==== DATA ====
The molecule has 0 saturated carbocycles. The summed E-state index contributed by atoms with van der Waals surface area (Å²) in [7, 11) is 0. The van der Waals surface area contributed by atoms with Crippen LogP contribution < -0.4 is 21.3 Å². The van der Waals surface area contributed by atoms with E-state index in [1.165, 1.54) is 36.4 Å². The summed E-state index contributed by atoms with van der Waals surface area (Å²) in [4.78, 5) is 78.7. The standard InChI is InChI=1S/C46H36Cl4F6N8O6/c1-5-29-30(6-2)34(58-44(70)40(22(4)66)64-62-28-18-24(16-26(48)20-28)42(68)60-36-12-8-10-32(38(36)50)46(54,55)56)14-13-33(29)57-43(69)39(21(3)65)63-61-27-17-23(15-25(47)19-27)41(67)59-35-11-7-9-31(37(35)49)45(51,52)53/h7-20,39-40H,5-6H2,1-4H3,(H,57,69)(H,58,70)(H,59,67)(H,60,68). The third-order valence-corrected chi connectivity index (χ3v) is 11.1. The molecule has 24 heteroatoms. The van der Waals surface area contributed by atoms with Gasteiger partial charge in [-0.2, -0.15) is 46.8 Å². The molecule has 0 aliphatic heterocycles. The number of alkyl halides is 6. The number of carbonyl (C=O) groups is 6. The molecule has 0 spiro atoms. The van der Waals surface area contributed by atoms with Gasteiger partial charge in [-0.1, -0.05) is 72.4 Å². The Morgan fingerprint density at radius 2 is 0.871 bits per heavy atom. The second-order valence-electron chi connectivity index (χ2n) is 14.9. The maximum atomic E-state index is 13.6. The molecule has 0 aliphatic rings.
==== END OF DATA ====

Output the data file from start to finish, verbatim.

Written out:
The molecule has 0 saturated carbocycles. The summed E-state index contributed by atoms with van der Waals surface area (Å²) in [7, 11) is 0. The van der Waals surface area contributed by atoms with Crippen LogP contribution < -0.4 is 21.3 Å². The van der Waals surface area contributed by atoms with E-state index in [1.165, 1.54) is 36.4 Å². The summed E-state index contributed by atoms with van der Waals surface area (Å²) in [4.78, 5) is 78.7. The standard InChI is InChI=1S/C46H36Cl4F6N8O6/c1-5-29-30(6-2)34(58-44(70)40(22(4)66)64-62-28-18-24(16-26(48)20-28)42(68)60-36-12-8-10-32(38(36)50)46(54,55)56)14-13-33(29)57-43(69)39(21(3)65)63-61-27-17-23(15-25(47)19-27)41(67)59-35-11-7-9-31(37(35)49)45(51,52)53/h7-20,39-40H,5-6H2,1-4H3,(H,57,69)(H,58,70)(H,59,67)(H,60,68). The third-order valence-corrected chi connectivity index (χ3v) is 11.1. The molecule has 24 heteroatoms. The van der Waals surface area contributed by atoms with Gasteiger partial charge in [-0.2, -0.15) is 46.8 Å². The molecule has 0 aliphatic heterocycles. The number of alkyl halides is 6. The number of carbonyl (C=O) groups is 6. The molecule has 0 spiro atoms. The van der Waals surface area contributed by atoms with Gasteiger partial charge in [-0.1, -0.05) is 72.4 Å². The Morgan fingerprint density at radius 2 is 0.871 bits per heavy atom. The second-order valence-electron chi connectivity index (χ2n) is 14.9. The maximum atomic E-state index is 13.6. The molecule has 0 aliphatic rings.